How about a new New Year?
After the storming of the US Capitol, maybe we should start the year over.
Welcome! I’ve been planning to send New Year’s greetings with a note about my newsletter’s move to Substack. This is a work in progress, and it’s not starting quite the way I intended. I planned to write something uplifting, but, instead, here a few reflections on Wednesday’s events with a story about my youngest brother, a Trump supporter.
NOTE: Before I go on, a quick explanation that I had to move all my subscribers over from Berkshire Publishing. If you’re a librarian or teacher or any other Berkshire Publishing customer, you’ll still get occasional Berkshire emails. If you don’t want to get this personal newsletter, sincere apologies and you can use the unsubscribe button at the bottom of the page. It’s not my intention to send you anything you don’t want. I’ll miss you, but we’ll always have Paris. . . .
That’s my son Tom in the photo wearing his Uncle Dan’s green beret.
7 January 2021
I was sorting out boxes in the attic a couple weeks ago and found a green beret - a real Green Beret - in with some of my son’s things. I’m the eldest in a family of five, and Dan was the baby. After he grew to be 6’5” (1.9m), I would make people laugh by introducing him as my “little brother.”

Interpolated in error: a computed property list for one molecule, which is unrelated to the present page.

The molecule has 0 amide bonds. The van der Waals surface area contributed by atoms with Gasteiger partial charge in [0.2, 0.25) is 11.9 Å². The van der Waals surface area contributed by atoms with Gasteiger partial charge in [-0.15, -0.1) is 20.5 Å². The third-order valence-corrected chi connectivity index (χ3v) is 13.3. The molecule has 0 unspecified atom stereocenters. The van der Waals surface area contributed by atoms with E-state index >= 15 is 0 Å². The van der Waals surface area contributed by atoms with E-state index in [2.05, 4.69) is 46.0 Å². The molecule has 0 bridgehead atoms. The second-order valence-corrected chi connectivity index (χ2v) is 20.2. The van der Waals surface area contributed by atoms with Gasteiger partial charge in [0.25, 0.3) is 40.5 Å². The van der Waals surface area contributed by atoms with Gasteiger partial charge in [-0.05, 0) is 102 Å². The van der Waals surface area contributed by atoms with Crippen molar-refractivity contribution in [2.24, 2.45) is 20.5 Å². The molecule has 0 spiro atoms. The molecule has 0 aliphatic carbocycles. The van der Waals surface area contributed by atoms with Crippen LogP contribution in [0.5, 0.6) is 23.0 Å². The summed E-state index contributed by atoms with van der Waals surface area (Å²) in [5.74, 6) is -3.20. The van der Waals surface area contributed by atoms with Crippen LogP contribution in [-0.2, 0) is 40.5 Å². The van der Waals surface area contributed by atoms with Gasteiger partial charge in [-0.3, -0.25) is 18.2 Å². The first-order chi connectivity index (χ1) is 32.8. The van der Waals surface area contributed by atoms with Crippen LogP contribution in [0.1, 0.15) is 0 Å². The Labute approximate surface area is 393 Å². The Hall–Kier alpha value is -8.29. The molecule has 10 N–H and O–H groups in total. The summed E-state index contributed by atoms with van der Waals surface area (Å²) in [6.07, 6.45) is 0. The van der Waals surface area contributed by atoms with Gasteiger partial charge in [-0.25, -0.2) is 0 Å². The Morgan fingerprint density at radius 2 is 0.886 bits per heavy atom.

When he joined the army in 1983, I asked if I could send him anything. He asked for a subscription to the Economist, “So I’ll know what’s going on in the world.”
He was promoted, first into Special Forces and then into the elite and secretive Delta Force.
In 1989, my first book, Home Ecology was published in England. One day he called with a story. He’d been taking a military flight to Hawaii. Another of the Delta guys was on the plane and he asked Dan what he was reading. "He couldn’t figure why I had this book with flowers or something on the cover. I told him it was just this book my sister wrote so I thought I should read it. I said you were one of those tree-huggers.”
“Then this guy gets a weird look on his face and he’s thinking. Finally he goes, “So what would you do if you were ordered to take her out?”
Dan laughed, “Get it? Take her out? Funny, huh? Some of the guys are kind of crazy.”
Kind of crazy, yes, to talk about government-sponsored killing of environmentalists.
But this year I heard that Dan was talking about how there would be civil war if the Supreme Court didn’t do the right thing and hand Trump the presidency.
I knew he had moved in a direction very different from mine. But he’s got a family and a business, he’s an intelligent person, and he read the Economist when he was out in the desert chasing Scud missiles because he wanted to know what was really going on in the world and didn’t want to be brainwashed. Surely reason would prevail.
But it has not.
There are lots of explanations for what happened yesterday in Washington, and for the events and lies that led to it. Racism, of course. Greed and a desire for power. The breakdown in our sense of community. People are shocked when I say this because liberals see “community” as a good thing, an attractive amenity. But cults and gangs and mobs like those that stormed the US Capitol building show the dark side of community.